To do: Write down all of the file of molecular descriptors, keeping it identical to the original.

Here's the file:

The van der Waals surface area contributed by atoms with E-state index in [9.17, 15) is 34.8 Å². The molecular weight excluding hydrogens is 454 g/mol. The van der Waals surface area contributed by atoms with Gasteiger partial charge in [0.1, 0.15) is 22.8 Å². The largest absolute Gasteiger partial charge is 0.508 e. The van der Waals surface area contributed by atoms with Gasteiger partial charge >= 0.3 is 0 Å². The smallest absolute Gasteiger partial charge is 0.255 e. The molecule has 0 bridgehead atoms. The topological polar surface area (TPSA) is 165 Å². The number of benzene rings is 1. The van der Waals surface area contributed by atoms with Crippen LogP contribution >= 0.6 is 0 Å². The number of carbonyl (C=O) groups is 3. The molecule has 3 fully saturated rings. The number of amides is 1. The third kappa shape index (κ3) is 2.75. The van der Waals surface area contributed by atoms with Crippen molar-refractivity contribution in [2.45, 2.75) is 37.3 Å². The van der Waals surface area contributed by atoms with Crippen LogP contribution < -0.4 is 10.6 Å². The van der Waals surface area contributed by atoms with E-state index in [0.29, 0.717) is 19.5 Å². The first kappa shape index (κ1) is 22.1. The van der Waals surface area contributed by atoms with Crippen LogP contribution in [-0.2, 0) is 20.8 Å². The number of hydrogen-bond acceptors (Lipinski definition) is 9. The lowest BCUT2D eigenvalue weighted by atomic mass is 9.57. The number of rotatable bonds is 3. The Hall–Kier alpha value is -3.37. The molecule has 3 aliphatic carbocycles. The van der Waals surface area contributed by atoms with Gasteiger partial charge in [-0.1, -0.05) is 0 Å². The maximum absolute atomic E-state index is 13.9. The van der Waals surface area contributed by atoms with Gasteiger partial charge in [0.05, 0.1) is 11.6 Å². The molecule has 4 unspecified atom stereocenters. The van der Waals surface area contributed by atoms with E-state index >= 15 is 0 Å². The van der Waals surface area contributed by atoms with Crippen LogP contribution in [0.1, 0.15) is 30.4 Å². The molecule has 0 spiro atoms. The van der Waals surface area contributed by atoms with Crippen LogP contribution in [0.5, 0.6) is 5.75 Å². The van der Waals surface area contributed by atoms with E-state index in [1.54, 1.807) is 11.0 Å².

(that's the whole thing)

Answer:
The van der Waals surface area contributed by atoms with E-state index in [9.17, 15) is 34.8 Å². The molecular weight excluding hydrogens is 454 g/mol. The van der Waals surface area contributed by atoms with Gasteiger partial charge in [0.1, 0.15) is 22.8 Å². The largest absolute Gasteiger partial charge is 0.508 e. The van der Waals surface area contributed by atoms with Gasteiger partial charge >= 0.3 is 0 Å². The smallest absolute Gasteiger partial charge is 0.255 e. The molecule has 0 bridgehead atoms. The topological polar surface area (TPSA) is 165 Å². The number of benzene rings is 1. The van der Waals surface area contributed by atoms with Crippen LogP contribution >= 0.6 is 0 Å². The number of carbonyl (C=O) groups is 3. The molecule has 3 fully saturated rings. The number of amides is 1. The third kappa shape index (κ3) is 2.75. The van der Waals surface area contributed by atoms with Crippen molar-refractivity contribution in [2.45, 2.75) is 37.3 Å². The van der Waals surface area contributed by atoms with Crippen LogP contribution < -0.4 is 10.6 Å². The van der Waals surface area contributed by atoms with E-state index in [0.29, 0.717) is 19.5 Å². The first kappa shape index (κ1) is 22.1. The van der Waals surface area contributed by atoms with Crippen LogP contribution in [-0.2, 0) is 20.8 Å². The number of hydrogen-bond acceptors (Lipinski definition) is 9. The lowest BCUT2D eigenvalue weighted by atomic mass is 9.57. The number of rotatable bonds is 3. The Hall–Kier alpha value is -3.37. The molecule has 3 aliphatic carbocycles. The van der Waals surface area contributed by atoms with Gasteiger partial charge in [-0.1, -0.05) is 0 Å². The maximum absolute atomic E-state index is 13.9. The van der Waals surface area contributed by atoms with Gasteiger partial charge in [0.05, 0.1) is 11.6 Å². The molecule has 4 unspecified atom stereocenters. The van der Waals surface area contributed by atoms with E-state index >= 15 is 0 Å². The van der Waals surface area contributed by atoms with Crippen LogP contribution in [0.1, 0.15) is 30.4 Å². The molecule has 0 spiro atoms. The van der Waals surface area contributed by atoms with Crippen LogP contribution in [0.5, 0.6) is 5.75 Å². The van der Waals surface area contributed by atoms with E-state index in [1.54, 1.807) is 11.0 Å².